One way to fight global warming is to replace desert land with agricultural land. And it's working!
A decade ago, Jesse Russell was a former reality TV producer looking to get started in real estate. He had just moved back to Bend (his hometown) from Los Angeles, and began with a plot of two dozen 500-square-foot cottages sprinkled around a pond and common gardens. When he pitched it at community meetings, “the overwhelming sentiment was, ‘Nobody is going to live in a house that small,’” he said.
Then the units sold out, and his investors nearly doubled their money in two years.
Russell’s company, Hiatus Homes, has since built about three dozen more homes that range from 400 square feet to 900 square feet, and he has 100 more in development — a thriving business.
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I lived 2 summers in a 400 square foot cabin with an outhouse. It was fine, but I did need to rent storage space for stuff I had accumulated living in a regular sized house. My home today is 864 square feet with a garage and for a single person that feels just right to me. I have a spare bedroom for guests and a small back yard. But most importantly, I can afford it.
Obviously families need larger homes. But more and more it's single people looking to buy.
Plastic, which is made from oil and gas, is notoriously difficult to recycle. Doing so requires meticulous sorting, since most of the thousands of chemically distinct varieties of plastic cannot be recycled together. That renders an already pricey process even more expensive. Another challenge: the material degrades each time it is reused, meaning it can generally only be reused once or twice.
The industry has known for decades about these existential challenges, but obscured that information in its marketing campaigns, the report shows.
The research draws on previous investigations as well as newly revealed internal documents illustrating the extent of this decades-long campaign.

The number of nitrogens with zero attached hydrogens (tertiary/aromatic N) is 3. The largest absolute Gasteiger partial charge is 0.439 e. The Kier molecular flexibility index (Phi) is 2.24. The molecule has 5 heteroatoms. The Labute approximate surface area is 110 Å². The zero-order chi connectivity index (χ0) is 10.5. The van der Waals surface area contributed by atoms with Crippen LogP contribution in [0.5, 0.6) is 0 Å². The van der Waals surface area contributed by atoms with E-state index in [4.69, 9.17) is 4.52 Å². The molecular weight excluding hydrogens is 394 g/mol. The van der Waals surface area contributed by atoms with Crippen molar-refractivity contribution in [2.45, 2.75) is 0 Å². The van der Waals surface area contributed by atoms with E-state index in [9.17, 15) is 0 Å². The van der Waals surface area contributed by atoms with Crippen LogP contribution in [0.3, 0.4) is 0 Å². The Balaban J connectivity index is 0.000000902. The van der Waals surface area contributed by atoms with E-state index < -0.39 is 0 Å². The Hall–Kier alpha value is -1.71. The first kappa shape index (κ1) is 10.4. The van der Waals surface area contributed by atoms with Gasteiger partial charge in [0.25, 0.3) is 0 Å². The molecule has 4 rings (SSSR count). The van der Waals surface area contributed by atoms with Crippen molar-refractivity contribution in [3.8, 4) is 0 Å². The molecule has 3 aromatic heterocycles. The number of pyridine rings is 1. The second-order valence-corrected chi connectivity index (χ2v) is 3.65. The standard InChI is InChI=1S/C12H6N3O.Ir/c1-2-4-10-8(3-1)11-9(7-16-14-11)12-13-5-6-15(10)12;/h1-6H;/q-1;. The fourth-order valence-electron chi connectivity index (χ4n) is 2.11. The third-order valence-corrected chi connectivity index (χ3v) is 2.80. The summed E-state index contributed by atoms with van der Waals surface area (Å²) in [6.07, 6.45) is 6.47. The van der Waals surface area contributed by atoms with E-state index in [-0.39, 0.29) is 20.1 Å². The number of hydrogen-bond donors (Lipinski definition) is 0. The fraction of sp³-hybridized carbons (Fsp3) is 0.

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Every living thing on earth is affected by the lies of an industry that would rather make money than worry about the health of the planet.
Moreover, reforms elsewhere suggest that, despite initial resistance, car reduction plans steadily gain public acceptance in the long run. When the city of Ljubljana in Slovenia pedestrianised its city centre in 2007, opposition was considerable, with residents fearing restricted access to their homes – yet a little over decade later, roughly 90% said they were against reintroducing cars.
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Yeah, more public transit! I like monorails myself.
"A secret US diplomatic cable sent in late 2008 said:
Israeli officials have confirmed to Embassy officials on multiple occasions that they intend to keep the Gazan economy functioning at the lowest level possible consistent with avoiding a humanitarian crisis... As part of their overall embargo plan against Gaza. Israeli officials have confirmed... on multiple occasions that they intend to keep the Gazan economy on the brink of collapse without quite pushing it over the edge." [The New Middle East: The World After The Arab Spring, by Paul Danahar, p. 161]
Israel's modern army CAN avoid more civilian deaths and injuries. They just don't care.